View PostNate Ellis, on 02 March 2012 - 11:20 PM, said:

Sure, there were horrible aspects of society two centuries ago. But the justice system hasn't necessarily improved when it comes to dealing with morality. Going outside of the law to stick up for your personal freedoms seems completely moral ( drug use, abortion, gay marriage, etc.) and vigilante justice in certain cases also seems fair. "Back in the day" doesn't always mean the specific era in which slavery was it's most prevalent.


I know it doesn't. Slavery is a bit of a lazy go-to, my intention however was to highlight the simple logical fallacy I see in any statement hinged on a romantic and nebulous view of the past. The same way people say the world has gotten more and more violent as society has evolved, when almost every metric proves the contrary ( Steven Pinker's done great work on this).

Laws try to save us from each other, unfortunately they too often try to save us from ourselves. Morality is exercised ad hoc, between an entity and either itself or other entities. I think the purpose of laws is to try and abstract from the immediate in order to influence decisions made in any case without prejudice for the better, for all involved (hopefully.) Anyone even modestly discerning knows that this isn't written in stone, humans will be scoundrels, whether they be lawmaker, lawyer, judge, or criminal.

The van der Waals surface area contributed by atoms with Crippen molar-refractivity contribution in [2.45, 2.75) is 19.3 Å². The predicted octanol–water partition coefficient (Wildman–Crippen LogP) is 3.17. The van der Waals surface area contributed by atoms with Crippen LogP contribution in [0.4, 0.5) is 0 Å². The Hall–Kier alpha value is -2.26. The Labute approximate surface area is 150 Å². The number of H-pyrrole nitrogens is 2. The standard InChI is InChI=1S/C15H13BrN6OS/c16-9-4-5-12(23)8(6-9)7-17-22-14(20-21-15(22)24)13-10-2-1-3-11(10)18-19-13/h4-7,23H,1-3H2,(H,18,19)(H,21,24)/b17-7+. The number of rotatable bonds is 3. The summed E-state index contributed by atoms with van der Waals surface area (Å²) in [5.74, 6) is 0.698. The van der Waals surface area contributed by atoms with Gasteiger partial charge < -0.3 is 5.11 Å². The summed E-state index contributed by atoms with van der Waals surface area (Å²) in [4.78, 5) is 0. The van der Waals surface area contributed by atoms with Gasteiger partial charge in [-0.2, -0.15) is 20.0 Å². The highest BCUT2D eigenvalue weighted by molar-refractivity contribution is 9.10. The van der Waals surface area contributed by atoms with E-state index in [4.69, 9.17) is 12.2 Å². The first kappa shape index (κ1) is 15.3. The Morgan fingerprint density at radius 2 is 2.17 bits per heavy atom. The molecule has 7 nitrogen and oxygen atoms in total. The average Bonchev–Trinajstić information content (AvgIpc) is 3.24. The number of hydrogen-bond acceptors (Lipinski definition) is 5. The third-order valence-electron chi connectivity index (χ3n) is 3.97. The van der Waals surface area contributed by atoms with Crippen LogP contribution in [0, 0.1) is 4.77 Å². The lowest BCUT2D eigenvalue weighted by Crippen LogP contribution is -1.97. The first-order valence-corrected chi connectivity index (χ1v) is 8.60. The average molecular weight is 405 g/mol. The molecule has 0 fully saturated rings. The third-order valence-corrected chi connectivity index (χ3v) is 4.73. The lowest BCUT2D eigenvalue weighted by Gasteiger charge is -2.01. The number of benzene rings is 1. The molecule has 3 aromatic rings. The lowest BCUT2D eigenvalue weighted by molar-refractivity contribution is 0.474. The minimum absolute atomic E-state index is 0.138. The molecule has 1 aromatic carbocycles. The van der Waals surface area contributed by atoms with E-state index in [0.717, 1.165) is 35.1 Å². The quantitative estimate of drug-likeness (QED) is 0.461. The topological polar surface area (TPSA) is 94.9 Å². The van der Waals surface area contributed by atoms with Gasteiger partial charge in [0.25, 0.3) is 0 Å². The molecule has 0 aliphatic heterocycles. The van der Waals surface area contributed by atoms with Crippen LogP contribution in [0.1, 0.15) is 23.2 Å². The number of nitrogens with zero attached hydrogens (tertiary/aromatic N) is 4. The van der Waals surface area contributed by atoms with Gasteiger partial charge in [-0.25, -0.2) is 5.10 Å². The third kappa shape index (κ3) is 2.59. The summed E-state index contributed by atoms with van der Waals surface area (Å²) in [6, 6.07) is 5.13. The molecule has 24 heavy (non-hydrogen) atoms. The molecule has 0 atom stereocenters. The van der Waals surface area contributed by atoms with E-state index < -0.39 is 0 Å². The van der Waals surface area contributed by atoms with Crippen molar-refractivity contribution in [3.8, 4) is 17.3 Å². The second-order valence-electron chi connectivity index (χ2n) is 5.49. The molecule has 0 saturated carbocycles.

Say what you will about vigilante justice's moral worth, codifying it in law is entirely unlikely, vigilante is the operative word after all.

What we're concerned with though is the letter of the laws involving capital punishment. A lot of people might think that the case for abolition is mostly based on people's concern for a true criminal's rights. Whereas I believe it to be a careful consideration based on the fact that we've killed -- and stopped short of killing-- a lot of people who were definitely innocent.

Death is final, too final for the state to be allowed license to mete it out. These aren't loose armed men in a mall threatening people, they're in custody, and some of them are very innocent.

"Not even for Hitler" goes the old phrase, kind of hard to swallow, but ultimately worth it I think.

sorry for the length, it's kind of a fascinating subject

#7 Nate Ellis

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Posted 07 March 2012 - 05:06 PM

View PostPapa, on 07 March 2012 - 07:59 AM, said: